President's class war
Is the writing really on the wall for beleaguered Basic Education Minister Angie Motshekga?
Judging by newspaper headlines over the past few days, pressure is mounting on President Jacob Zuma to sack the minister because of her department's scandalous handling of the Limpopo textbooks crisis.
Speculation that Motshekga's days in charge of education are numbered has been given credence by the unusually tough stance on the issue adopted by the ANC's national executive committee after its four-day meeting this past week.
Over the years, South Africans have become accustomed to the committee being overly protective of ministers whose departments are accused of maladministration.
Much of the past decade, for instance, was dominated by the Health Department's controversial approach to HIV/Aids.
We seldom heard from the national executive committee about Aids and, when it did speak, it did so in defence of the then minister of health, Manto Tshabalala-Msimang, and her boss, Thabo Mbeki.
In those days, individual committee members would rather express their views in private than risk the wrath of party bosses.
Seemingly this is not the case with the post-Polokwane version of the committee. By all accounts, last week's lekgotla was brutally frank in its assessment of how Motshekga's department had failed Limpopo pupils who went without textbooks for seven months.
"The [committee] acknowledged that this is a serious failure on the part of the government, and the Department of Basic Education in particular, at both national and provincial level. It is a failure to honour the right of every child to education, as enshrined in the constitution," said ANC secretary-general Gwede Mantashe on Monday.
Damning words. But do they mean that Motshekga is on her way out? To most of us the answer would be an obvious "yes".
How can the president justify keeping a minister who has "failed to honour" the constitutionally guaranteed "right of every child to education" in such an important position?
Since coming to power, Zuma has repeatedly said education is a priority for his administration. So can he risk failure in this area by keeping Motshekga on the job?
Since the textbooks saga first made the headlines, Zuma has insisted that heads would roll.
He repeated as much yesterday through his spokesman, Mac Maharaj, who said: "We reiterate as well that the president directed that there should be consequences for anyone found responsible for any wrongdoing that led to the delays in the delivery of books."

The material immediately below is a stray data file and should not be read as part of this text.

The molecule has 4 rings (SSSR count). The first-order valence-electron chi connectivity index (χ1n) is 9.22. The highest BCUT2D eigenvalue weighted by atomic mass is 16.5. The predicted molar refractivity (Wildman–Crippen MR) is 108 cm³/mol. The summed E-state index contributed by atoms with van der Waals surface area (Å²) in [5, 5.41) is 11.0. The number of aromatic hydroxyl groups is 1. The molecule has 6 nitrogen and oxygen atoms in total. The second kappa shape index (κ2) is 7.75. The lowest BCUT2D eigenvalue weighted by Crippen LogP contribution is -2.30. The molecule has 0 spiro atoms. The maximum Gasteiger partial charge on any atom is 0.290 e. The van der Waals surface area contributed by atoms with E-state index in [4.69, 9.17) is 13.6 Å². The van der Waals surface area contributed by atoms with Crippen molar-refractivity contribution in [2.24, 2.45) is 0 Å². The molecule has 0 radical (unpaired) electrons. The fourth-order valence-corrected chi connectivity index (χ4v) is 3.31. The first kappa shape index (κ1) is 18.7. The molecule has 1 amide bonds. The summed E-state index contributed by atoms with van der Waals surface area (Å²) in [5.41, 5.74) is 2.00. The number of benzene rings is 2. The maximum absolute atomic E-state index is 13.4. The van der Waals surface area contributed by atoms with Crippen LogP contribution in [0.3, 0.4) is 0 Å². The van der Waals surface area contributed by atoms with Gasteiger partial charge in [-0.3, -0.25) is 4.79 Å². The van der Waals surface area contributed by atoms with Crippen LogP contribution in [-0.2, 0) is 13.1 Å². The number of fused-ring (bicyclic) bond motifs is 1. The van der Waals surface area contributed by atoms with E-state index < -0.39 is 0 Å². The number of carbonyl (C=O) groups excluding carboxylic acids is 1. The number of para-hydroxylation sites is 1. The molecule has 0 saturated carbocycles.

But does this mean Motshekga is going? Not necessarily.
Zuma says he will wait for the findings of a presidential team headed by Deputy Finance Minister Nhlanhla Nene before making a final decision.
At the Monday press conference, Mantashe - who, as the ANC's third-most senior official, would be consulted by Zuma before a decision to fire the minister was taken - seemed unconvinced that Motshekga should go.
"Sometimes there is a temptation of calling for the expulsion of XYZ even before you actually establish the facts. Let's get that report and take action on the basis of facts and a systematic report," Mantashe said.
But Zuma will have more than just the report on his mind when deciding whether to get rid of Motshekga.
Much is being made - and rightly so - of Motshekga's strategic importance to the president ahead of the ANC's national conference in Mangaung, at which Zuma is certain to stand for a second term as party leader.
In the run-up to the 2007 national conference, Motshekga played a significant role in mobilising support for Zuma in Gauteng - a province that was under the control of a pro-Mbeki leadership.
Now, Zuma needs Motshekga, who is also president of the ANC's Women's League, on his side if he is to be guaranteed the vote of female delegates at Mangaung.
So far, Motshekga has been one of the most vocal supporters of Zuma ruling for a second term.
It is this fact that might explain the ANC Youth League's insistence that she be axed even while it is silent about the roles in the disaster of Limpopo Premier Cassel Mathale and the provincial government.
Mathale, a friend of former ANC Youth League president Julius Malema, is regarded as an ally by the organisation.
Besides Mangaung-related considerations, Zuma's decision will also have to take into consideration Motshekga's overall track record since becoming the minister of basic education.
Despite all the problems that continue to engulf education - especially where it concerns black children - there is a sense that, by and large, schools have improved under her tenure.
Even the hard-to-please DA leader and Western Cape Premier Helen Zille sang her praises in June, stating: "She stands virtually alone in the wasteland of education's 'shell state', where many incompetent cadres masquerade as top officials with fancy titles but have little understanding of, and even less commitment to, the needs of education."
But since then the crisis has escalated, putting more pressure on Zuma to act.
However, I reckon that, in this case, Zuma will probably choose to keep Motshekga on.